Sep 15, 2011 at 11:08 am
WAITE PARK, Minn. (KNSI) - St. Cloud could be about to lose its Postal Service procession facility -- the site on 10th Avenue South in Waite Park is on the list of 250 locations nationwide targeted for possible closure by the service Thursday.
The proposal was part of a sweeping list of possible charges announced for the struggling Postal Service Thursday by Postmaster General Patrick Donahoe in Washington D.C.
"We are forced to face a new reality today," Donahoe said. "With the dramatic decline in mail volume and the resulting excess capacity, maintaining a vast national infrastructure is no longer realistic."
SITE CLOSURE LIST: See the locations of all 250 possible U.S. Postal Service facilities facing possible closure in 2012
Waite Park's procession facility was one of four Minnesota facilities under consideration for closure along with Bemidji, Duluth and Rochester.
"We'll be taking a look at each one of them on an individual basis over the next few months, using a number of criteria like what kind of savings we could realize by making a change, do we have a transportation network in place in order to handle that mail volume, and in the case of St. Cloud, does the Minneapolis facility have the capicity to take on the additional volume and what does this mean for service to customers?" U.S. Postal Service spokesman Pete Nowacki said.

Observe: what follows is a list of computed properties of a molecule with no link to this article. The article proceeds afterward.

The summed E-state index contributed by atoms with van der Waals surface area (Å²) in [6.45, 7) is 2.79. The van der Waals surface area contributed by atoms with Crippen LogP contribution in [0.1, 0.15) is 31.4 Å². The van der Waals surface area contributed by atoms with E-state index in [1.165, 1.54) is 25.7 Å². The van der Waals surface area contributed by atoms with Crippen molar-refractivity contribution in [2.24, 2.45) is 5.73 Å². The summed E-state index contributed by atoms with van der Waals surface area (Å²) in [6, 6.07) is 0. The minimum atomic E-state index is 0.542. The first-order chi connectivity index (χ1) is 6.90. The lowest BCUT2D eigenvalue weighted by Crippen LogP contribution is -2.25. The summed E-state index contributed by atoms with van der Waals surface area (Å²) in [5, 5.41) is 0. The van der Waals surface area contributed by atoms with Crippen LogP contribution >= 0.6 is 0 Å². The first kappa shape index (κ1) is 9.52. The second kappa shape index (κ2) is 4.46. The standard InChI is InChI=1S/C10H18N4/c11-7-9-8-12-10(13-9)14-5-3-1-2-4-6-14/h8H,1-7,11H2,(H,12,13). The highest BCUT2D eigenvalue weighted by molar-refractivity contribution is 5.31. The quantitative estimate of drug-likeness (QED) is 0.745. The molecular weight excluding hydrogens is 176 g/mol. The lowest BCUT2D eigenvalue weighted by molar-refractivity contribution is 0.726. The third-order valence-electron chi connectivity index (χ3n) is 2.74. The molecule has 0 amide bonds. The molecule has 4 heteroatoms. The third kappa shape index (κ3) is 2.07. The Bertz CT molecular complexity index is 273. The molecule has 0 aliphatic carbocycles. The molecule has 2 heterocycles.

Nowacki said in addition to internal study, the Service would also be accepting public comment as well as holding a public meeting in St. Cloud to discuss the possible closure. No meeting date had yet been set, but Nowacki promised residents would receive a few week's notice of the meeting.
"Any decision (on closing) would probably come around the first of the year and any changes would happen some time next year," Nowacki said.
The closures were just a portion of the massive restructuring laid out by Donahoe, which also included reducing mail processing equipment by as much as 50 percent, dramatically decreasing the nationwide transportation network, cutting as many as 35,000 jobs and revising service standards for first class mail from its current 1 to 3 day delivery window.
"What we're proposing is to change that into a 2 or 3 day standard, which means overnight mail for just a regular first-class piece of mail, that's probably not going to happen anymore," Nowacki said.
Nowacki said it was not immediately known how many jobs would be lost if the Waite Park facility closed, but he said the Postal Service would work with employee unions to retain as many of those affected workers as possible.
The U.S. Postal Service, who reported losses of $8.5 billion last year, said the changes could save the organization up to $3 billion a year.
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